The US federal budget deficit jumped to $779 billion in fiscal year 2018, the highest level since 2012, according to the Treasury Department.
As the GOP tax bill and massive spending agreement took hold, the deficit rose nearly 17 percent year over year, from $666 billion in 2017.
It is now on pace to top $1 trillion a year before the next presidential election, according to forecasts from the Trump administration and outside analysts.
Administration officials attributed the deficit’s rise to greater federal spending, including the military and domestic budget increases that President Trump approved this year, not the $1.5 trillion tax cut.
According to the Treasury, revenue grew by just 0.4% as spending grew by 3.2%.
The increase in the deficit contradicts Trump and other officials promise that the GOP tax bill would “pay for itself.”
In a possible prelude of what’s to come, corporate tax revenue dropped 31% in fiscal year 2018 while personal income tax revenues ticked up 6.1%.
While corporations pay taxes on a quarterly basis, meaning businesses filed under the GOP tax law for three-quarters of the year, most American households won’t file taxes under the new system until April 2019.
The increase is the wrong direction if the president wants to eliminate all of the US’s debt in eight years, as Trump promised he would do on the campaign trail.
Kevin Hassett, the chairman of the White House’s Council of Economic Advisers (CEA), recently promised Trump would release a plan to get the deficit under control.
Hassett said the plan would focus on spending cuts, possibly including cuts to entitlement programs such as Social Security and Medicare.
According to official projections, the deficit is only going to grow form here on out. The Congressional Budget Office estimated that the budget deficit for 2019 will be just a hair under $1 trillion and will eclipse $1 trillion in 2020, the first deficit of that size since the depths of the financial crisis.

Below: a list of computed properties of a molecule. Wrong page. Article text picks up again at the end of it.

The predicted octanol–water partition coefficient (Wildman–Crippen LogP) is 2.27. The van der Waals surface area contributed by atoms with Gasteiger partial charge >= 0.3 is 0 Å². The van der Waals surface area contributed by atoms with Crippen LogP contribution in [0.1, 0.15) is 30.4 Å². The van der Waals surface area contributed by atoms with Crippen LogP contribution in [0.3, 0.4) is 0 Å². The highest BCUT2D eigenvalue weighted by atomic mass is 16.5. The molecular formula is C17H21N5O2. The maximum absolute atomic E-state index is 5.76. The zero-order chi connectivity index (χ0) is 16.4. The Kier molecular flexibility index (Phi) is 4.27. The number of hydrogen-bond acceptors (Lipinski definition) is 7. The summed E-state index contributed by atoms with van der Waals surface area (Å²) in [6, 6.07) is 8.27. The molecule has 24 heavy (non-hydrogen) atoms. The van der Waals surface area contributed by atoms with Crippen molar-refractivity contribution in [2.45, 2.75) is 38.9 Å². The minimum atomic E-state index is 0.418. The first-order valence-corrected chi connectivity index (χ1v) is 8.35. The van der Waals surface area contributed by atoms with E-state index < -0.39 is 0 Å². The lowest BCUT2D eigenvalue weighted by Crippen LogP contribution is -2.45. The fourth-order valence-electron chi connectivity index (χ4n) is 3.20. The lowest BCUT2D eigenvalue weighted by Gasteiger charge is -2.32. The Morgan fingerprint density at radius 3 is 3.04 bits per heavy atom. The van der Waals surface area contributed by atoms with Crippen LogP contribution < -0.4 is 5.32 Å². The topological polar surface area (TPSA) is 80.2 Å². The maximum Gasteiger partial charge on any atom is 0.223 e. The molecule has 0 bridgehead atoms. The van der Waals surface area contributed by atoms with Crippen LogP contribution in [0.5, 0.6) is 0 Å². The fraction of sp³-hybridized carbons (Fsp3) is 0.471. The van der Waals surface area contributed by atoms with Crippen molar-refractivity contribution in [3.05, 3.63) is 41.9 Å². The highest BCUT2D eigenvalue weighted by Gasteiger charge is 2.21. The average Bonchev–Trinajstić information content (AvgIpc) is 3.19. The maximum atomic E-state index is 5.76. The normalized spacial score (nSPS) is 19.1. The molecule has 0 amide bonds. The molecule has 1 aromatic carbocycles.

Much of the increase is pegged to recent legislation, according to the Committee for a Responsible Federal Budget. A
recent CRFB report found that legislation passed in the 2018 fiscal year will account for $445 billion worth of fiscal year 2019’s $973 billion budget deficit, or 46% of the total.
In total, legislation enacted in the 2018 fiscal year will add $2.4 trillion in new debt by 2027.
Maya MacGuineas, CRFB’s president, said the new release was an important wake up call for Congress.
“As expected, recent tax cuts and spending increases — all put on the national credit card — are making a bad problem even worse,” MacGuineas said in a statement . “It’s an unsustainable fiscal course that will lead us to debt overtaking the size of the entire economy in as soon as a decade, and not long after topping all-time highs as a share of the economy not seen since World War II.”